Molly Barker lifted what looked like a slippery tortilla out of a jar of pungent tan liquid. She smiled as the smell of vinegar filled the air and the slippery disk dripped like a jellyfish out of water. Barker placed it back in the jar and drained the liquid. She was making her own kombucha.
“It’s kind of like drinking beer for the first time,” agricultural systems management senior Barker said. “It just sort of grows on you. Now I’ve come to really enjoy the vinegary taste to it.”
What is kombucha?
Kombucha is a slightly vinegary fermented beverage made from brewed tea leaves. It has a low alcohol content (on average less than 0.5 percent) and bubbles lightly. Barker makes it using a symbiotic culture of bacteria and yeast (SCOBY), the jellyfish-like catalyst for making kombucha. She lovingly refers to “him” as “Scobes.”
“If you’re comfortable, he’s comfortable,” Barker said about finding the right temperature for brewing kombucha.
Graphic by Alison Stauf
Barker said the temperature is an important part of the brewing process, which involves making tea first, letting it cool and adding the SCOBY. Barker sometimes adds fruit to make different flavors of kombucha. Once all the ingredients are in, she keeps them in a jar out of the sun and lets the mixture ferment.
For those who don’t make their own kombucha, the drink can be found at many local vendors. Local brewery Whalebird Kombucha recently started selling its product at Whole Foods, Kreuzberg and even on campus at 19 Metro Express, located within the atrium of 19 Metro Station.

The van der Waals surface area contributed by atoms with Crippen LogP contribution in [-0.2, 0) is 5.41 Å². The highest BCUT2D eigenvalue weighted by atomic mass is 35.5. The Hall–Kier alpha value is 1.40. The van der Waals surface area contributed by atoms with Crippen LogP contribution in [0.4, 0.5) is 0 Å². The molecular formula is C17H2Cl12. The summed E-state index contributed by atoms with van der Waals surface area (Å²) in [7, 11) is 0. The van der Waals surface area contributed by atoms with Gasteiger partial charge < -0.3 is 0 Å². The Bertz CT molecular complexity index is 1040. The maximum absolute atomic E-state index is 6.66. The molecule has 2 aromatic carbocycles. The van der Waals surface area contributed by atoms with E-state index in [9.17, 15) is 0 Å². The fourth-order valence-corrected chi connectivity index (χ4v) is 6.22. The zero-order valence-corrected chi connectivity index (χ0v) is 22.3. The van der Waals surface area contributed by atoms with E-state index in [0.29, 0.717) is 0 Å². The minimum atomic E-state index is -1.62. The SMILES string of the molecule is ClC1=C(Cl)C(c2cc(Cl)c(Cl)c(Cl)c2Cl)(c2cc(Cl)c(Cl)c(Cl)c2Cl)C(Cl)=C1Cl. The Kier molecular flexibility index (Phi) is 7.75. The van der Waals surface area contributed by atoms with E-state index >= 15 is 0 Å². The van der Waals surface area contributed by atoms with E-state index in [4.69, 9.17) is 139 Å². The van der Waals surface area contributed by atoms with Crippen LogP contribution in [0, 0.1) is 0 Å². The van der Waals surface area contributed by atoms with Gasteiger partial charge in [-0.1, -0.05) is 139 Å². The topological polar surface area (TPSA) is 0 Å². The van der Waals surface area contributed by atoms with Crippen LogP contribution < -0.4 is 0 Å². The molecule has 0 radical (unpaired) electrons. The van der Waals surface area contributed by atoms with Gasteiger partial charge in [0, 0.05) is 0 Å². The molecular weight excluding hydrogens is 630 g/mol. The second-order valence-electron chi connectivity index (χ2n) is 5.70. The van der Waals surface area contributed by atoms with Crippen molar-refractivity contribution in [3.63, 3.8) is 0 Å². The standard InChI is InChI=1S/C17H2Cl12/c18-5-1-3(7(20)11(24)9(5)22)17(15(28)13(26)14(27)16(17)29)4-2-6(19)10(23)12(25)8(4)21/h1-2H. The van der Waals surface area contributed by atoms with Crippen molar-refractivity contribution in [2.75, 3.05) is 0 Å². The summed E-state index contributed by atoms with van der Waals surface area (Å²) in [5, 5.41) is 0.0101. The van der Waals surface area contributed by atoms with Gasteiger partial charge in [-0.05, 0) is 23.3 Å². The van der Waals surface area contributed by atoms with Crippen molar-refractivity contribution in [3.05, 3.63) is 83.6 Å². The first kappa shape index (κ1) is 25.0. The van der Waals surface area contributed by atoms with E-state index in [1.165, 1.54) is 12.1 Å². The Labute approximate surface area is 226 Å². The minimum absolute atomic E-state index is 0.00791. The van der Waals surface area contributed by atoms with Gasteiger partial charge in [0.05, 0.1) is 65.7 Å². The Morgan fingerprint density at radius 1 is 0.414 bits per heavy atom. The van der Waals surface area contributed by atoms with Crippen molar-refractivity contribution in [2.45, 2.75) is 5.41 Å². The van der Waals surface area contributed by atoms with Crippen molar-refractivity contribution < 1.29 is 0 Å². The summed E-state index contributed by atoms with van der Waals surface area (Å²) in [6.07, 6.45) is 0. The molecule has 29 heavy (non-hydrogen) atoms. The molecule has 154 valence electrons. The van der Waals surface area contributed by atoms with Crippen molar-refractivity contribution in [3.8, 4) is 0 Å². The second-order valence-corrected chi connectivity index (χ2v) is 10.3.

A look inside Whalebird
Founded in 2012, Whalebird Kombucha sits on the fringes of San Luis Obispo, nestled on the corner of Empleo Street, off of busy South Higuera Street. The scent of vinegar wafts from the distillery room as dark amber liquid ferments in 50-gallon vats. Ceiling-high steel vessels line the walls of a space just beyond a rustic front tasting room where an energetic college student serves samples to customers.
Graphic by Alison Stauf
Up a neon green ladder is a loft space above Whalebird’s tasting room. A punching bag, colorful cartoon-style art and hanging-hammock chairs reflect a playful company culture. Here, CFO Jake Pritzlaff, with a curling moustache like a silent movie villain, told the story of Whalebird.
“You look at Whalebird and instantly it makes you feel happy. It’s this funny little whale with a little sideways smile kind of smirking at you,” Pritzlaff said. “Kombucha is kind of quirky; it’s two different things making a fermentation, it’s bacteria and yeast.”
Pritzlaff related this marriage of bacteria and yeast to the company’s brand.
“A whale and a bird are another two things that you wouldn’t think go together,” he said.
Kombucha’s growing popularity
The drink originated in Asia hundreds of years ago, but has recently become more popular. Kombucha sales increased by 29 percent from 2013 to 2014, according to CNBC.
Whalebird CEO Mike Durighello began Whalebird’s predecessor, Komplete Kombucha, in 2012 with two other founders — Alex Narodny and Molly Hemler — who have since left the company. When Narodny left the company in 2012, Pritzlaff joined as the company’s analyst. Durighello and Pritzlaff became more serious about their kombucha brewery in 2015 after making $10,000 from a Kickstarter campaign.